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Bauer to be White House counsel, amid snags on terrorism policy

Robert Bauer, Obama’s personal lawyer, will replace Gregory Craig, who took flak for his work on terrorism issues like torture and Guantanamo prison closure.

President Barack Obama speaks with White House Counsel Gregory Craig in the Oval Office, June 11.

Pete Souza/Rapport Press/Newscom/File

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The resignation announcement Friday of Gregory Craig, chief counsel at the White House, points to the larger challenges the Obama administration faces in carrying out its terrorism policies, including the promised closure of the Guantánamo Bay prison camp.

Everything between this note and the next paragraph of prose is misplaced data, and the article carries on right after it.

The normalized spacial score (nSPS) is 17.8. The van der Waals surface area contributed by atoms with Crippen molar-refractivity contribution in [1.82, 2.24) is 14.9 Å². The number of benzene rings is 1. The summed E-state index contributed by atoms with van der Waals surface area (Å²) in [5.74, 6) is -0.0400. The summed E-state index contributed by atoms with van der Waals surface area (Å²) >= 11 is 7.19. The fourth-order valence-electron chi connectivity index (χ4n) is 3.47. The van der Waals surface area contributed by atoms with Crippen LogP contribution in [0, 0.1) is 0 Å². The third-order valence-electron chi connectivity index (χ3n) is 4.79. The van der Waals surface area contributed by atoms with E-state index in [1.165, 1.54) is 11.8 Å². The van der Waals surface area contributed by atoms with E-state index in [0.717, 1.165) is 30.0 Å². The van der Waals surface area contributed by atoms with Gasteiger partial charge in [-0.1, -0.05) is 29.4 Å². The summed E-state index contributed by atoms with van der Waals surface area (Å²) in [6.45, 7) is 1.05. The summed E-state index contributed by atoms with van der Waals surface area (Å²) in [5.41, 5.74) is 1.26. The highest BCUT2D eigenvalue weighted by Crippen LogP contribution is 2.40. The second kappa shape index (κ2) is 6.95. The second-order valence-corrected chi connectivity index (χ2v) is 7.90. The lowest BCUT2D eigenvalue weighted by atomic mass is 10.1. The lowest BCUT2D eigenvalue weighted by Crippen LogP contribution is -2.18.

In particular, Mr. Craig had faced criticism for his handling of the politics around Guantánamo, which included legislation by Congress that bars the administration from moving detainees to the United States. Detainees can now come to the US only for prosecution, which is why the Justice Department is allowed to try alleged 9/11 mastermind Khalid Sheikh Mohammed and several other prisoners in New York City.

Craig had also drafted the executive order banning torture and recommended the release of Justice Department memos describing “enhanced interrogation techniques.”

Some analysts have called Craig a fall guy for the troubles the administration has had over terrorism issues, particularly the closure of Guantánamo, which is unlikely to take place by Jan. 22, 2010. On his first full day in office, President Obama signed an executive order requiring that all the prisoners be out within one year.

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